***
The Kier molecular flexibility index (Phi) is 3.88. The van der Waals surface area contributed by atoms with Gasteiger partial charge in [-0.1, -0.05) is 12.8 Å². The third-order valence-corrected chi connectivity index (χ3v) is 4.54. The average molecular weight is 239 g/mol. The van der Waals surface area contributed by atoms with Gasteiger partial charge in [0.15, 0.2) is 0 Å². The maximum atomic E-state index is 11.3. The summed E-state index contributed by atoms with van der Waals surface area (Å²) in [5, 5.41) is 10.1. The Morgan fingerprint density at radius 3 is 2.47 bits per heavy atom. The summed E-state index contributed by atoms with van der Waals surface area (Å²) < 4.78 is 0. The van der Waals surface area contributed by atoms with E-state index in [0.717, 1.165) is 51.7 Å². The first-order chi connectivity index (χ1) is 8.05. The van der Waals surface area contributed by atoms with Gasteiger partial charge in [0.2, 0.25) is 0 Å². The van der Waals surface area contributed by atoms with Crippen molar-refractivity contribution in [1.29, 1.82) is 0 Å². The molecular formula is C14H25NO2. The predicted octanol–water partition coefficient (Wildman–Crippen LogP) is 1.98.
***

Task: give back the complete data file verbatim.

The Kier molecular flexibility index (Phi) is 3.88. The van der Waals surface area contributed by atoms with Gasteiger partial charge in [-0.1, -0.05) is 12.8 Å². The third-order valence-corrected chi connectivity index (χ3v) is 4.54. The average molecular weight is 239 g/mol. The van der Waals surface area contributed by atoms with Gasteiger partial charge in [0.15, 0.2) is 0 Å². The maximum atomic E-state index is 11.3. The summed E-state index contributed by atoms with van der Waals surface area (Å²) in [5, 5.41) is 10.1. The Morgan fingerprint density at radius 3 is 2.47 bits per heavy atom. The summed E-state index contributed by atoms with van der Waals surface area (Å²) < 4.78 is 0. The van der Waals surface area contributed by atoms with E-state index in [0.717, 1.165) is 51.7 Å². The first-order chi connectivity index (χ1) is 8.05. The van der Waals surface area contributed by atoms with Gasteiger partial charge in [0.2, 0.25) is 0 Å². The van der Waals surface area contributed by atoms with Crippen molar-refractivity contribution in [1.29, 1.82) is 0 Å². The molecular formula is C14H25NO2. The predicted octanol–water partition coefficient (Wildman–Crippen LogP) is 1.98.